While client consent is always required for citizenship videoconference hearings, offices are not required to obtain the consent of the applicant prior to scheduling them for a videoconference hearing. When consent is not obtained in advance of scheduling the appointment, the following procedures are recommended:

  • Give applicants three weeks’ notice to appear for a hearing and ask to provide any supporting documentation either by fax or print copy to the office at least 48 hours in advance.
  • Send the consent form be sent along with the invitation.
  • If the client appears for the videoconference hearing, but decides differently and now does not wish to have a videoconference hearing, clearly explain to him/her that he/she will not be seeing a judge that day and that waiting for an in person hearing will result in a further delay.

Due to the implementation of instructions related to retesting, offices now have the opportunity to obtain consent when advising applicants they have failed their second test. Offices may also mass mail consent forms to clients in their office’s hearings inventory and ask that the forms be returned before the applicant can be scheduled. Consent forms should be kept on file.

Note: To avoid legal risk, CIC continues to require a signed consent form. Applicants will not be penalized for not consenting. Previous hearing no-shows should not be scheduled for a videoconference hearing. If the individual consented to the videoconference hearing and then does not appear, they should be treated as a no-show.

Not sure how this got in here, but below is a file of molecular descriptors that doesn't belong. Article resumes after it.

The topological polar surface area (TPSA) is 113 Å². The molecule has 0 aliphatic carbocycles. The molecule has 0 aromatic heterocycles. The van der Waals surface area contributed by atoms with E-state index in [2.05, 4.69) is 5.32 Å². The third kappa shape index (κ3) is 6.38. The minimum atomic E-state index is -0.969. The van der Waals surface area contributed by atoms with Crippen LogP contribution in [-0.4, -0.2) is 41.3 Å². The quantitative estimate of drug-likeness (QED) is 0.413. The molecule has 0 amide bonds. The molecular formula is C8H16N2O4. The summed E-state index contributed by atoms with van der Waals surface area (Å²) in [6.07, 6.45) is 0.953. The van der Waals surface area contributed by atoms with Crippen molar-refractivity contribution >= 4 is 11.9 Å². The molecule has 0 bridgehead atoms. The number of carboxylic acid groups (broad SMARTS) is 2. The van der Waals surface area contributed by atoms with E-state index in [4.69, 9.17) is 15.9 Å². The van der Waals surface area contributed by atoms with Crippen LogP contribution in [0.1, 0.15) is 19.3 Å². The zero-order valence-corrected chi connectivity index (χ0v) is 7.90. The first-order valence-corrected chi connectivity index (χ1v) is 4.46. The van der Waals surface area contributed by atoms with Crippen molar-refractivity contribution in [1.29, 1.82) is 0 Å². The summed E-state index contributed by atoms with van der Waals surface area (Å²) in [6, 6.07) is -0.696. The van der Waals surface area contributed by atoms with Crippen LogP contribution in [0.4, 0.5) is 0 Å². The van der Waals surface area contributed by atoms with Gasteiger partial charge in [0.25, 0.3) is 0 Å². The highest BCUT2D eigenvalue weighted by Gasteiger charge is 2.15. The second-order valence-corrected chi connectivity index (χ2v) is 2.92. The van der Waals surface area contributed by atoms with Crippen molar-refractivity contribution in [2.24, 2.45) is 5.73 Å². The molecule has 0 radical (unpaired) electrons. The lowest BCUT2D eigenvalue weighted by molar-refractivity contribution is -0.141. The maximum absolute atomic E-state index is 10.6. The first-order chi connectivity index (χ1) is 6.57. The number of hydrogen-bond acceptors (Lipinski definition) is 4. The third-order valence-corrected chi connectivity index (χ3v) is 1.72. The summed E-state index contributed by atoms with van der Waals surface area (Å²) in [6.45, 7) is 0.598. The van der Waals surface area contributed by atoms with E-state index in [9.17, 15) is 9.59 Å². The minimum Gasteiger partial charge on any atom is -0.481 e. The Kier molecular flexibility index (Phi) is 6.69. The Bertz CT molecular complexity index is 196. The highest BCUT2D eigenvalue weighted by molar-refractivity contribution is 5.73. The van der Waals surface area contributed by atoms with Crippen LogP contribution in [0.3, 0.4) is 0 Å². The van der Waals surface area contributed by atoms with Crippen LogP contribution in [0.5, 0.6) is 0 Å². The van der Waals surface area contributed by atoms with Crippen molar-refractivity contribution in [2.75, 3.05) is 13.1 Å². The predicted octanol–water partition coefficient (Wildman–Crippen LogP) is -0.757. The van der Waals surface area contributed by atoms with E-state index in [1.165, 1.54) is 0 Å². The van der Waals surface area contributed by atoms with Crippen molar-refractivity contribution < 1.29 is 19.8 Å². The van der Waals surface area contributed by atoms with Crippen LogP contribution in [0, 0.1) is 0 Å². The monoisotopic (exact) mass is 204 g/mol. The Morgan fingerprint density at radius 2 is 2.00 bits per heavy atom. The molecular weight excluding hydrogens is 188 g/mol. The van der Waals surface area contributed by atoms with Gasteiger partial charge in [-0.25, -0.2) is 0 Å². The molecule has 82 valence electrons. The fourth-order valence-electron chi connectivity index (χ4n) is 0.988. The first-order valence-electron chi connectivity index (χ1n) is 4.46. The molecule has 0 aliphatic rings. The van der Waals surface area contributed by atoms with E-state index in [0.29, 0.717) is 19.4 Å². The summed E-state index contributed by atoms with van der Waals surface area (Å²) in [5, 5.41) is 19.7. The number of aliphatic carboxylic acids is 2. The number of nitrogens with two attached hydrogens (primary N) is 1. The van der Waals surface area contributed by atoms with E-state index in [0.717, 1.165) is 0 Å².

Scheduling the hearing

Once the use of a judge is agreed upon, the local office supporting the judge must convey to the manager of the scheduling office the date(s) the judge is available, as well as their working hours by email.

The scheduling office will need to ensure that their videoconference hearing room is available. All videoconference hearing rooms can be reserved in Outlook (see procedures above). When a hearing is scheduled, it should be done in both GCMS and Outlook. Appointments should follow the regular allocation of time for hearings.

An officer should review a file for completeness before giving it to support staff for scheduling. File preparation as per instructions should also be completed.